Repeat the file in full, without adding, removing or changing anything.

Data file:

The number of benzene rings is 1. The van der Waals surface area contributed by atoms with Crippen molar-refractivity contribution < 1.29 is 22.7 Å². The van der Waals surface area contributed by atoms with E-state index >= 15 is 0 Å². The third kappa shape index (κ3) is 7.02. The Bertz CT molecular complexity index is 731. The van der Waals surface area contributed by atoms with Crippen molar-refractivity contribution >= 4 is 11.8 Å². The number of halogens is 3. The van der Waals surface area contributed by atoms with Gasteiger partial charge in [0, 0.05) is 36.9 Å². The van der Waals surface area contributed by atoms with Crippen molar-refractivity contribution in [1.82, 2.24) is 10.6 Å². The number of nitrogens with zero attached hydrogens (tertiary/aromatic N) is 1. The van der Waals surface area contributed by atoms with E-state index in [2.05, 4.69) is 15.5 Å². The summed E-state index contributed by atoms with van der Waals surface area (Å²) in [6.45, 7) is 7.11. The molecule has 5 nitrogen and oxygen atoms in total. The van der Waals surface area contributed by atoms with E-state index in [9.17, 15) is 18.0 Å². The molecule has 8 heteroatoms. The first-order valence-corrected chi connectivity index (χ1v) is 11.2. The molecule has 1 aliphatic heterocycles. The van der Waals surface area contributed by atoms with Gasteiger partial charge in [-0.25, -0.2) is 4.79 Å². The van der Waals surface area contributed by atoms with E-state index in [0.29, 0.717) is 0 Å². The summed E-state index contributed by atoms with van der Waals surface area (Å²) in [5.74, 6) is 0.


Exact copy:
The number of benzene rings is 1. The van der Waals surface area contributed by atoms with Crippen molar-refractivity contribution < 1.29 is 22.7 Å². The van der Waals surface area contributed by atoms with E-state index >= 15 is 0 Å². The third kappa shape index (κ3) is 7.02. The Bertz CT molecular complexity index is 731. The van der Waals surface area contributed by atoms with Crippen molar-refractivity contribution >= 4 is 11.8 Å². The number of halogens is 3. The van der Waals surface area contributed by atoms with Gasteiger partial charge in [0, 0.05) is 36.9 Å². The van der Waals surface area contributed by atoms with Crippen molar-refractivity contribution in [1.82, 2.24) is 10.6 Å². The number of nitrogens with zero attached hydrogens (tertiary/aromatic N) is 1. The van der Waals surface area contributed by atoms with E-state index in [2.05, 4.69) is 15.5 Å². The summed E-state index contributed by atoms with van der Waals surface area (Å²) in [6.45, 7) is 7.11. The molecule has 5 nitrogen and oxygen atoms in total. The van der Waals surface area contributed by atoms with E-state index in [9.17, 15) is 18.0 Å². The molecule has 8 heteroatoms. The first-order valence-corrected chi connectivity index (χ1v) is 11.2. The molecule has 1 aliphatic heterocycles. The van der Waals surface area contributed by atoms with Gasteiger partial charge in [-0.25, -0.2) is 4.79 Å². The van der Waals surface area contributed by atoms with E-state index in [0.29, 0.717) is 0 Å². The summed E-state index contributed by atoms with van der Waals surface area (Å²) in [5.74, 6) is 0.